The Point

Users are expecting websites to work well on their phones. Mobile first design is now essential and so is your website’s ability to display across all devices. It’s no longer enough for it to just work, users want websites that display well for them — with little forgiveness for device issues. Plus responsive websites and mobile first websites rule Google results.


In eCommerce, the importance of design skyrockets. WebAlive asked users what the want once they hit the homepage of your website. A super significant 86 per cent said they want information about products and services, 64 per cent want to know how to contact you, and 52 per cent want to see your ‘About Us’ page.

BP Studios found that a huge 8 out of 10 consumers are swayed to shop online if free shipping is on offer. According to Cubicle Ninjas 80 per cent of smartphone users are checking out retail content online.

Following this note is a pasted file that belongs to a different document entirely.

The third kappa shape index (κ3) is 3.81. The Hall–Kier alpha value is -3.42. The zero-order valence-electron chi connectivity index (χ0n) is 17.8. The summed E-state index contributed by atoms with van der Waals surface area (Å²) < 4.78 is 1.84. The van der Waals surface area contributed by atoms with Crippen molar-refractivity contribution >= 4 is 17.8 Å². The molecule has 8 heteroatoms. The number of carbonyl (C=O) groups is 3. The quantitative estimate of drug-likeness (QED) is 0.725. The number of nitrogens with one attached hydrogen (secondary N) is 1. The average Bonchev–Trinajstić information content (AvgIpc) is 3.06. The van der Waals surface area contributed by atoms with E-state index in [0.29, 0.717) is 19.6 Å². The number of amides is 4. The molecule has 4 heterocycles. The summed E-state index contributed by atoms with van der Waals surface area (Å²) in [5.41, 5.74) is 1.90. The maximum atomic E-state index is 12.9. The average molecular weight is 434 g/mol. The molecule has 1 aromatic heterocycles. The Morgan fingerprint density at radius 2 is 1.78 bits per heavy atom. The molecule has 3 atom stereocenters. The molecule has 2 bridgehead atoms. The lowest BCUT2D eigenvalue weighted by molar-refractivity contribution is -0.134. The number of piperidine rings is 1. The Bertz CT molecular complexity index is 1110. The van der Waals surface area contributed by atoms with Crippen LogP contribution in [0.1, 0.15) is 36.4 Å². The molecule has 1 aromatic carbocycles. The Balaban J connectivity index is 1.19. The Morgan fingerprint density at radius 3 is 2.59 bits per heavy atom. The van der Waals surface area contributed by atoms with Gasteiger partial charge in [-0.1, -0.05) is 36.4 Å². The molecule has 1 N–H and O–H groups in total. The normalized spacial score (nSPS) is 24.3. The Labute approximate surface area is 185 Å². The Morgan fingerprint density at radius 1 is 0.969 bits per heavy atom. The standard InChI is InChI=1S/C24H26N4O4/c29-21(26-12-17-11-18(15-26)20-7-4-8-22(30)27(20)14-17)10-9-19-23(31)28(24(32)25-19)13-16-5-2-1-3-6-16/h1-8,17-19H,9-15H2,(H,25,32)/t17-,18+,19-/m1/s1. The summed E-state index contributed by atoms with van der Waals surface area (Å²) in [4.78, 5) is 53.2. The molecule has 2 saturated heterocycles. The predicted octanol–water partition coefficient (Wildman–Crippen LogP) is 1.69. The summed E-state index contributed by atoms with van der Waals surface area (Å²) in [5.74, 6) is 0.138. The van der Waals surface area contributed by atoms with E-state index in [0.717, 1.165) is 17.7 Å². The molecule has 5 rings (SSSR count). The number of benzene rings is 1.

via MEME

The Point

Minimalism is super aesthetic right now but if you’re going to barebones your website, you need to be smart about it. Users love a clean design, but they still need to be able to access key information. Free shipping is worth offering, even if you mark your items up. Users can load their basket full and then leave at the checkout when they see there’s a $10 shipping fee. If your product is something where it’s impractical to offer free shipping — maybe you’re selling massive machinery — then be transparent. Mentioning the shipping fee before checkout eliminates the surprise and disappointment before the user gets there. Buy now, pay later services like Afterpay and Zip Pay run to the same principal, with 65% of users saying the ability to make smaller payments swayed them to make purchases they normally wouldn’t.